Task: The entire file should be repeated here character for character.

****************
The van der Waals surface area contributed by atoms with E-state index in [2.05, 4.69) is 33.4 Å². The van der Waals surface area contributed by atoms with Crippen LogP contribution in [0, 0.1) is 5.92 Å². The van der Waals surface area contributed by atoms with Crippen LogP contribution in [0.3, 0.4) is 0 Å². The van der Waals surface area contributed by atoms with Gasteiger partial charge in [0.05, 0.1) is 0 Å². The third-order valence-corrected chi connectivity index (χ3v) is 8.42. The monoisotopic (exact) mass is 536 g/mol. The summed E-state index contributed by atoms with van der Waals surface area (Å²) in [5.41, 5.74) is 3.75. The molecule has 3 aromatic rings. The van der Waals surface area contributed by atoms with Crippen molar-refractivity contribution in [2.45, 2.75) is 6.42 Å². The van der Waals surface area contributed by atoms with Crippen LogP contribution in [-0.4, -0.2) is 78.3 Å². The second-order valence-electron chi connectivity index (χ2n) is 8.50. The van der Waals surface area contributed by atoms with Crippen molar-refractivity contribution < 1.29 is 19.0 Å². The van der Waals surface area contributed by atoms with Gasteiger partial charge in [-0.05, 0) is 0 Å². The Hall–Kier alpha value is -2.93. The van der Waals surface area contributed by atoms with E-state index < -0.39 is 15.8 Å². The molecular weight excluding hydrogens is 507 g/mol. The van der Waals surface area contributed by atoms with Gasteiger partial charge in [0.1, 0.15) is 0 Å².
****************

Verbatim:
The van der Waals surface area contributed by atoms with E-state index in [2.05, 4.69) is 33.4 Å². The van der Waals surface area contributed by atoms with Crippen LogP contribution in [0, 0.1) is 5.92 Å². The van der Waals surface area contributed by atoms with Crippen LogP contribution in [0.3, 0.4) is 0 Å². The van der Waals surface area contributed by atoms with Gasteiger partial charge in [0.05, 0.1) is 0 Å². The third-order valence-corrected chi connectivity index (χ3v) is 8.42. The monoisotopic (exact) mass is 536 g/mol. The summed E-state index contributed by atoms with van der Waals surface area (Å²) in [5.41, 5.74) is 3.75. The molecule has 3 aromatic rings. The van der Waals surface area contributed by atoms with Crippen molar-refractivity contribution in [2.45, 2.75) is 6.42 Å². The van der Waals surface area contributed by atoms with Crippen LogP contribution in [-0.4, -0.2) is 78.3 Å². The second-order valence-electron chi connectivity index (χ2n) is 8.50. The van der Waals surface area contributed by atoms with Crippen molar-refractivity contribution < 1.29 is 19.0 Å². The van der Waals surface area contributed by atoms with Gasteiger partial charge in [-0.05, 0) is 0 Å². The Hall–Kier alpha value is -2.93. The van der Waals surface area contributed by atoms with E-state index < -0.39 is 15.8 Å². The molecular weight excluding hydrogens is 507 g/mol. The van der Waals surface area contributed by atoms with Gasteiger partial charge in [0.1, 0.15) is 0 Å².